As a mining country, the history of Bolivia has been quite long. During the Colonial period, the Spanish Empire had the good fortune of having huge amounts of silver because of the Cerro Ricco de Potosi mine where it was produced for more than 400 years (Fields). Although silver continued to be mined in Bolivia throughout the years, however, silver was also found along with it as well. At the hindmost part of the silver mining process during the Colonial period in Bolivia, vast amounts of tin were discarded as waste. Ever since then, thousands of Bolivians were forced by the Spaniards work in the silver mines and extract huge amounts silver, which were shipped to finance the Spanish foreign wars and enrich its crown, across the Atlantic. Hundreds of thousands of miners lost their lives either because of being overworked or because of poisoning by the mercury used to extract the silver.
In 1865, several factors resulted in a decline in the price of silver; discovery of rich deposits in California; a decline in demand in Eastern Countries and an increase in the use of paper as currency. After the collapse of the International Market, transferring communications and technology to other metals became impossible. However, as the demand for tin increased throughout the world, for canning and other industrial uses, Bolivia promptly responded to international demand by capitalizing on its resources. Since railroad transportation and cheap labor was easily available in Bolivia, unexpectedly shipping tin became profitable, and the Bolivian economy made the transition from silver to tin comparatively easily (Klein 163).
Some of the Most Fortunate Bolivian Tin Miners
Simon Patino was the first man to buy a share in a Bolivian tin mine. The mine was on the border of the city of Potosi, in the district of Unicia, in Orerro. Although Patino was a ‘white collar’ mine employee, in 1897 he ended buying complete control of the mine. In 1990, he struck one of Bolivia’s richest veins. Ultimately, Patino became one of the fourth most affluent men in the world because he acquired obtained immense holdings in mining and non-mining-related investments. When it came to policymaking, the government of Bolivia actually took dictation from the managers of the Patino Mines. Patino had become the most powerful capitalist in Bolivia and held virtual veto power over the state (Queiser 50). He also took political favors and tax concessions from the Bolivian government by lending large private loans.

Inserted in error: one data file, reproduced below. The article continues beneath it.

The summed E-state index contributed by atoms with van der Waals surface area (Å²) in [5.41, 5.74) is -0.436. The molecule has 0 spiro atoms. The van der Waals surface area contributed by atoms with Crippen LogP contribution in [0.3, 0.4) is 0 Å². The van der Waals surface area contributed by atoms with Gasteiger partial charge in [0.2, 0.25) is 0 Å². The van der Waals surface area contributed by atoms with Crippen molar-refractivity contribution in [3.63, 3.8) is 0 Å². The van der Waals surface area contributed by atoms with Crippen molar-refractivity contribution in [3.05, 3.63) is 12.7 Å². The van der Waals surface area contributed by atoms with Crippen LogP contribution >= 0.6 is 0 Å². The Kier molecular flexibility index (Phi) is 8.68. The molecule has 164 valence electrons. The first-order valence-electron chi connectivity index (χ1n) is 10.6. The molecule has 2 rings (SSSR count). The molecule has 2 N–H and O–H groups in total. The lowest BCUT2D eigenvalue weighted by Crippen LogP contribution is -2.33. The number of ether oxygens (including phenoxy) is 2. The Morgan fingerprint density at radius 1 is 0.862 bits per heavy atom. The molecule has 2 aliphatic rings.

Carlos Aramayo and Mauricio Hochschild were two other major tin miners in Bolivi. They end up evenly dividing the other half of the Bolivian tin mining industry. Prior to the transition from silver to tin, Aramayo’s family had been involved in silver mining. In fact, he was among the small number of silver magnates who survived the Bolivian mining industry transition from silver to tin. Aramayos held a 25% share of the tin production in Bolivia, and regardless of heavy European investments, he operated fundamentally in the Bolivian capital, Sucre. The other 25% was controlled by Hochschild, who had European Jewish ancestry and had spent most his life in Bolivia. By the 1930s, the tin production in Bolivia was being dominated by these three Mining Barons. However, life was not as fortunate for the other miners working in the tin mines in Bolivia.
Life of the Bolivian Tin Miners
Lifestyle & Food
There used to be separate systems of work in the Bolivian tin mines: one for the miners and the other for the technicians. The mines would continue operating 24 hours a day and the miners would be divided into three different work shifts. Miners would often get exhausted working in the mines (Barrios De Chungara 26). Normally, work in the Bolivian tin mines extended throughout the daylight hours six days a week, probably with time for a nap after lunch. Since the Bolivian tin miners had to rise early and leave before sunrise, their breakfast consisted of hearty soups, pasta, potatoes, and rice. Too frequently, miners would have to make their way back home from the mines on winter nights under the showering rain in the darkness. There were instances where the miners had to walk miles at late hours of the night before they made it back home.
When miners returned from their shift for dinner they expected a hot, comfortable meal ready for them. The diet of the miners was mostly rich in potatoes and other carbohydrate-dense foods, such as legumes and maize. The miners would also drink chichi (maize beer) along with their meals, which is a traditional beverage in the Bolivian highlands. Often, the miners grew their own food that they carried with them so they did not have to pay the high prices in the isolated mining cities and camps. In a majority of cases, there were no stores in the mining camps where the miners could buy food. As a result, inflationary pressures on salaries were also reduced by this. Injuries or illness often became dangerous for the miners because there were no health services nearby.